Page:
57

I have ASP.NET Core application (Web Api). The documentation has explained working with multiple environments, however it failed to explain how to set aspnetcore_environment when publishing the web site.

So lets say if i have 3 environments Development, Staging and Production

  1. In classic ASP.NET Web Application i used to create 3 build configurations. Development, Staging and Production ( Like shown in picture below). and then 3 .pubxml files, one for each configuration. Do i need to use the same approach for ASP.NET Core application as well?

  2. How do i set aspnetcore_environment in .pubxml file?

  3. If the approach specified in Question 1 is obsolete, then what's the alternate approach? ( I use Jenkins for CI)

enter image description here

Update 1

I understand that I have to set ASPNETCORE_ENVIRONMENT however I am not able to understand where do we set this? During development I can set this in profile in launchSettings.json, however question was how do we set this when publishing to staging or production? do we set environment variable on the target server itself?

enter image description here

Update 2
I found article here that explains different ways of setting environment variable. This partially answered my question. However when I publish the application, the publish process does not honor the environment variable while publishing appsettings.{env.EnvironmentName}.json
I have created separate post for that question

1

6 Answers 6

50

You could pass in the desired ASPNETCORE_ENVIRONMENT into the dotnet publish command as an argument using:

/p:EnvironmentName=Staging

e.g. dotnet publish /p:Configuration=Release /p:EnvironmentName=Staging

This will generate out the web.config with the correct environment specified for your project:

    <environmentVariables>
      <environmentVariable name="ASPNETCORE_ENVIRONMENT" value="Staging" />
    </environmentVariables>
3
  • 4
    it is possible to set this in publish profile somehow ?
    – Muflix
    Jul 9, 2019 at 12:29
  • 14
    Yes @Muflix. Adding <EnvironmentName>Staging</EnvironmentName> in my .pubxml file has the same effect on the web.config file.
    – hoang
    Aug 19, 2019 at 16:23
  • thanks Microsoft waste me few hour and undocument this hidden feature....
    – Cheung
    Jun 9 at 7:19
31

I had the same requirement, and I came up with the following solutions. This works well with automated deployments and require fewer configuration changes.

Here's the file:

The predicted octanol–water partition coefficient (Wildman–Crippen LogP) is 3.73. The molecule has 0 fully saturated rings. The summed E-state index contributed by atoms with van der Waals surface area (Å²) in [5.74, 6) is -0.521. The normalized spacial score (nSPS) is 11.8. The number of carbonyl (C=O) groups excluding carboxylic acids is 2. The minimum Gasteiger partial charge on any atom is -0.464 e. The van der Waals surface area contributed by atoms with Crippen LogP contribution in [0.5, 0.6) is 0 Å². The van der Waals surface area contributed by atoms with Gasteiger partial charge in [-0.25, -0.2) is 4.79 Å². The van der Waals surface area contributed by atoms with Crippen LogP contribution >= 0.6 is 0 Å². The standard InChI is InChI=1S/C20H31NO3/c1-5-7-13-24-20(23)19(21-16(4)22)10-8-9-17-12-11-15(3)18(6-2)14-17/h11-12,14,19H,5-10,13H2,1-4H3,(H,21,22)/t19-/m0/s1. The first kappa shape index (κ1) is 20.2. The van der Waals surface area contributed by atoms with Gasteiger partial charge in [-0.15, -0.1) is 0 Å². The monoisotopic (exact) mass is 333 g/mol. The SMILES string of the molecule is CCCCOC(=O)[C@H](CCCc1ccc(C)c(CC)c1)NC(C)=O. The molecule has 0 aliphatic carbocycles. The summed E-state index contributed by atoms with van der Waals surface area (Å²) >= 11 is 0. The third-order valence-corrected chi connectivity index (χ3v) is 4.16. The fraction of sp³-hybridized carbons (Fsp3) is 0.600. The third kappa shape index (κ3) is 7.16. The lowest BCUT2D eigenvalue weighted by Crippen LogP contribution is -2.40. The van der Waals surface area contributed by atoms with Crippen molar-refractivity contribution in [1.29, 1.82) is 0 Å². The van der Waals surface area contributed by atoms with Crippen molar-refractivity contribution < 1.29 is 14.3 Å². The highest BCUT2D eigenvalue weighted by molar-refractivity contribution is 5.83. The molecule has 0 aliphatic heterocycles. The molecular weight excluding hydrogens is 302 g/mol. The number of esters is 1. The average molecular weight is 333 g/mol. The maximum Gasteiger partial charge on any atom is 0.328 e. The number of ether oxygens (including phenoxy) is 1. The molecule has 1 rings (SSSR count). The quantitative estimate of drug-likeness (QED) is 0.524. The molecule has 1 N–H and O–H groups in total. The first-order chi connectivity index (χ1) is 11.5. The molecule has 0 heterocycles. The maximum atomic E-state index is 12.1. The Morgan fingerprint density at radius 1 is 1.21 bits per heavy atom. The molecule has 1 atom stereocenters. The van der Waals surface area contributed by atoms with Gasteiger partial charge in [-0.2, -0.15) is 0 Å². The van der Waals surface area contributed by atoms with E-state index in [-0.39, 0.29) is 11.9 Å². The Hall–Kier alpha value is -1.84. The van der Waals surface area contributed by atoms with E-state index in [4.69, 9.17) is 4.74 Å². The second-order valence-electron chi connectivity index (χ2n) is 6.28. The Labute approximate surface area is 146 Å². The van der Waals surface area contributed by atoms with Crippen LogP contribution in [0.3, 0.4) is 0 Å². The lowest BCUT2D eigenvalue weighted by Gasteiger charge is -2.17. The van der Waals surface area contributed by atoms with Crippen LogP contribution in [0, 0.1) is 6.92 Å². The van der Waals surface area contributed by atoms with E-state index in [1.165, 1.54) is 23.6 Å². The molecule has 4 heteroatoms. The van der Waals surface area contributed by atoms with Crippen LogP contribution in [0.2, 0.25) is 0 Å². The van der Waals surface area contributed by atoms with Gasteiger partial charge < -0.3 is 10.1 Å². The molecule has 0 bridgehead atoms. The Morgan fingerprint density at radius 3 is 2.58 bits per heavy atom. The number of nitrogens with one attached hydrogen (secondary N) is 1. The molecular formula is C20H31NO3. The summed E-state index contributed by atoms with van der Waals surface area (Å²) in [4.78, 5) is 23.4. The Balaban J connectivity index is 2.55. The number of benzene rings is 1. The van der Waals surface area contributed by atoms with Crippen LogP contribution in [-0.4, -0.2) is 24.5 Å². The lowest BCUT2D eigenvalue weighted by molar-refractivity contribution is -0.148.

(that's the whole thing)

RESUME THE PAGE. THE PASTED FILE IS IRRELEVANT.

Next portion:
1. Modifying the project file (.CsProj) file

MSBuild supports the EnvironmentName Property which can help to set the right environment variable as per the Environment you wish to Deploy. The environment name would be added in the web.config during the Publish phase.

Simply open the project file (*.csProj) and add the following XML.

    <!-- Custom Property Group added to add the Environment name during publish
  The EnvironmentName property is used during the publish for the Environment variable in web.config
  -->
  <PropertyGroup Condition=" '$(Configuration)' == '' Or '$(Configuration)' == 'Debug'">
    <EnvironmentName>Development</EnvironmentName>
  </PropertyGroup>
  <PropertyGroup Condition=" '$(Configuration)' != '' AND '$(Configuration)' != 'Debug' ">
    <EnvironmentName>'$(Configuration)'</EnvironmentName>
  </PropertyGroup>

Above code would add the environment name as Development for empty or Debug configuration. For any other Configuration the Environment name would be picked from the configuration which was selected. This will add the ASPNETCORE_ENVIRONMENT environment with the desired configuration. You can modify the logic for environment name as desired by updating the CsProj file. More details here

2. Adding the EnvironmentName Property in the publish profiles.

We can add the <EnvironmentName> property in the publish profile as well. Open the publish profile file which is located at the Properties/PublishProfiles/{profilename.pubxml} This will set the Environment name in web.config when the project is published. More Details here

<PropertyGroup>
  <EnvironmentName>Development</EnvironmentName>
</PropertyGroup>

enter image description here

As shown in above image, environment can be added for each configuration and the name of the EnvironmentName property can be changed in each *.pubxml file.

3. Command line options using dotnet publish

Additionaly, we can pass the property EnvironmentName as a command line option to the dotnet publish command. Following command would include the environment variable as Development in the web.config file.

dotnet publish -c Debug -r win-x64 /p:EnvironmentName=Development

6
  • 5
    #2 Here is the real answer.
    – Quarkly
    Apr 4, 2019 at 1:37
  • 2
    The #2 is the answer for me too, but needed to scroll and read a lot, then finally find it the Microsoft Docs docs.microsoft.com/en-us/aspnet/core/host-and-deploy/…
    – mihkov
    Apr 11, 2019 at 11:19